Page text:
Designer and writer Paul Jarvis has a useful website. Here are some posts and resources of interest, and some thoughts I agreed with.

Paul Jarvis book cover artwork

Paul talks about how to build an audience from scratch. Many of you are, or once were in this situation. If I found myself transported back to when I became self-employed eight years ago, this is close to the advice I’d give the younger me.

It’s important to say no from time to time.

“Saying no sometimes means I get a feeling that the client could be tricky to work with, or not jive with how I work. It’s ok to turn down projects I have a feeling might not go well, because chances are they won’t. And if they don’t, it’ll end up costing more to do the work than if I had just said no first. Not everyone is a perfect fit, and I’m certainly not a perfect fit for everyone.”

There’s a page comparing ebook sales on Amazon versus other platforms. Mailchimp is listed as the favoured email list management tool. I recently signed up with preferred AWeber. More on that later. (Update: read how I increased subscribers by 1,000% using AWeber.)

Work better. Good productivity tips.

Solid thoughts on how to succeed at anything (posted on the Medium platform — worth a visit for the unfamiliar).

“Pay your dues and if you want something, earn it by doing everything you can while expecting nothing. Acting like you’ve put in your time and now deserve more than someone else will get you nowhere but thought of as an ass pretty fast.”

A quick bio: He’s a “practicing yogi, touring musician, has a tattoo (or two), and is a non-preachy vegan.” He currently lives in the woods, on the coast of Vancouver Island, with his wife Lisa and pet rats Ohna’ and Awe:ri.

Paul Jarvis

Catch him on Twitter.

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May 23, 2013

Comments

I’m a big fan of Paul and I’ve talked to him recently. His best advice to me was “always do work you’d want to put in your portfolio”. Genius!

This is a great resource David, thank you for sharing. Paul raises some very interesting points. Build an audience from scratch is a great read, as I do tend to struggle with this aspect.

I really do enjoy helping people anyway I can, however that post made me question ‘am I really translating that fact or do people purely see me as wanting to get paid?!’. Definitely food for thought. That being said, I was influenced by a great designer ;)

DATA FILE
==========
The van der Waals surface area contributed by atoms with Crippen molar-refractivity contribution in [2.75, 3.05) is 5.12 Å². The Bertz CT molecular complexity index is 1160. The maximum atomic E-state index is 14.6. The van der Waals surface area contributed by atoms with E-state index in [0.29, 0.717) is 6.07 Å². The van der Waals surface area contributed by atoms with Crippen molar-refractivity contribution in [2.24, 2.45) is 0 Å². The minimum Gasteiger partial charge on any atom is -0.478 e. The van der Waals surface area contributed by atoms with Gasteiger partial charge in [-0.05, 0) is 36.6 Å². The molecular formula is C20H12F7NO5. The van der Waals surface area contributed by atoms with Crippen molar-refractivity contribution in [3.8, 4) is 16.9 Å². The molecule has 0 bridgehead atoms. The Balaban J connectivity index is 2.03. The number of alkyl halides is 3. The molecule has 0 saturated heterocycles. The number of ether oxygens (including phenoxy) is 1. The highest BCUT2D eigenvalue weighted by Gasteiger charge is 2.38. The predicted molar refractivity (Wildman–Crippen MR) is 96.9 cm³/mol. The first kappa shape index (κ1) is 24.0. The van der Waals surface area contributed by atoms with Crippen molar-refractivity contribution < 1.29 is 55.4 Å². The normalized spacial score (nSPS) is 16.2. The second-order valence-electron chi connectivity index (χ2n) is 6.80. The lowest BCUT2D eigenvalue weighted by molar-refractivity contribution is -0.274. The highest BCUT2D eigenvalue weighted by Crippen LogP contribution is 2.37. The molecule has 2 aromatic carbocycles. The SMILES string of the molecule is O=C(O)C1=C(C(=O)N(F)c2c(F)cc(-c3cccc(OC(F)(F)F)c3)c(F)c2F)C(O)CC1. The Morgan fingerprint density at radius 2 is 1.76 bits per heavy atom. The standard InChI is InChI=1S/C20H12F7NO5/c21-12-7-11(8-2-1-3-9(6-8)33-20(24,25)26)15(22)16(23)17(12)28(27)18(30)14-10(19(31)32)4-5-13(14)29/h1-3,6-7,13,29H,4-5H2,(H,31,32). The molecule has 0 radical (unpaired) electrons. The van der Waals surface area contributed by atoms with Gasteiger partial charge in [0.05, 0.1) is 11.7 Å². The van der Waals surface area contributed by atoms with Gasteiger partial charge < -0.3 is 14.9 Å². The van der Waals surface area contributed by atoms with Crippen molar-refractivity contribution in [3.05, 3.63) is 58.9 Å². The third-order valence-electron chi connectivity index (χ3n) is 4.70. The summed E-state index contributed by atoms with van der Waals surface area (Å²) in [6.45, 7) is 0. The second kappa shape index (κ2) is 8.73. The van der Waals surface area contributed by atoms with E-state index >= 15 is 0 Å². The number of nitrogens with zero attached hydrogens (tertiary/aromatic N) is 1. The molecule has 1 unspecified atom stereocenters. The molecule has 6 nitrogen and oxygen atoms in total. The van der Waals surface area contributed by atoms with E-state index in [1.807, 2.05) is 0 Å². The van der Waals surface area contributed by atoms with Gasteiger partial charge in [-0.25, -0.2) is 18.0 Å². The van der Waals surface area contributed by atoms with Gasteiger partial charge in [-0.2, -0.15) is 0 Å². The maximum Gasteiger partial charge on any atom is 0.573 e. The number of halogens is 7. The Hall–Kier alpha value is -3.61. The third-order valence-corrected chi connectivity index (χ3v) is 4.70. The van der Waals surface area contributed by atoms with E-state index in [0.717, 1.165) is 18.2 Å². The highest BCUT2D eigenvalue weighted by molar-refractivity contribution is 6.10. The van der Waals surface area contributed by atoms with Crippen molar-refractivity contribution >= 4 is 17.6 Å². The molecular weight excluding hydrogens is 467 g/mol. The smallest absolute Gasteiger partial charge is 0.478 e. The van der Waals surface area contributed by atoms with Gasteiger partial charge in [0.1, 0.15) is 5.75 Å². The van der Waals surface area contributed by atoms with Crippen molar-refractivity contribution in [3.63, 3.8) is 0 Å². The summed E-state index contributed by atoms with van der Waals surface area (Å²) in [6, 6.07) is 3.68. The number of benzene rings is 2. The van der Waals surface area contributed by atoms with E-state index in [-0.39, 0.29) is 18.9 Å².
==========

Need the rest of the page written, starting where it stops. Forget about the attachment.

That reminds me of those Yes/ No tshirts girls used to wear not so long ago.. How often do you wish you’ve said no at the beginning.

My favorite part of “Build an Audience from Scratch” was this section:

“Too often people make the mistake of trying to build an audience for their business by thinking about themselves first. By thinking about making money first. By thinking about what’s in it for them above anyone else. By thinking about how they can reach “X” number of followers to stroke their ego. This attitude comes across in how they interact with others, use social media and how they promote what they’re selling. People see through this type of behaviour.”

It’s all about helping people. Do the right thing, without worrying about what you’re going to get out of it. Be a good person and people will be drawn to you.

Great post David.

Brilliant insights in “Build an Audience from Scratch”! Especially “My new business would be based on helping others first… because I know that’s how you can build a loyal client-base and following”… Been there, done that and it works!

What a great excerpt, Kurt, thanks for sharing.

I see this on the social networks quite a lot, mainly from the larger corporations and it really doesn’t entice me in to following them. Your excerpt explains exactly why.

I have heard about Jarvis and read one of his articles somewhere, but now I see he is a very good reference for creative professionals. It’s worth spending some time reading his thoughts. By the way, I believe the link for “Build and Audience from Scratch” has changed. Here is the new one: http://pjrvs.com/a/scratch
Cheers,
Walter.

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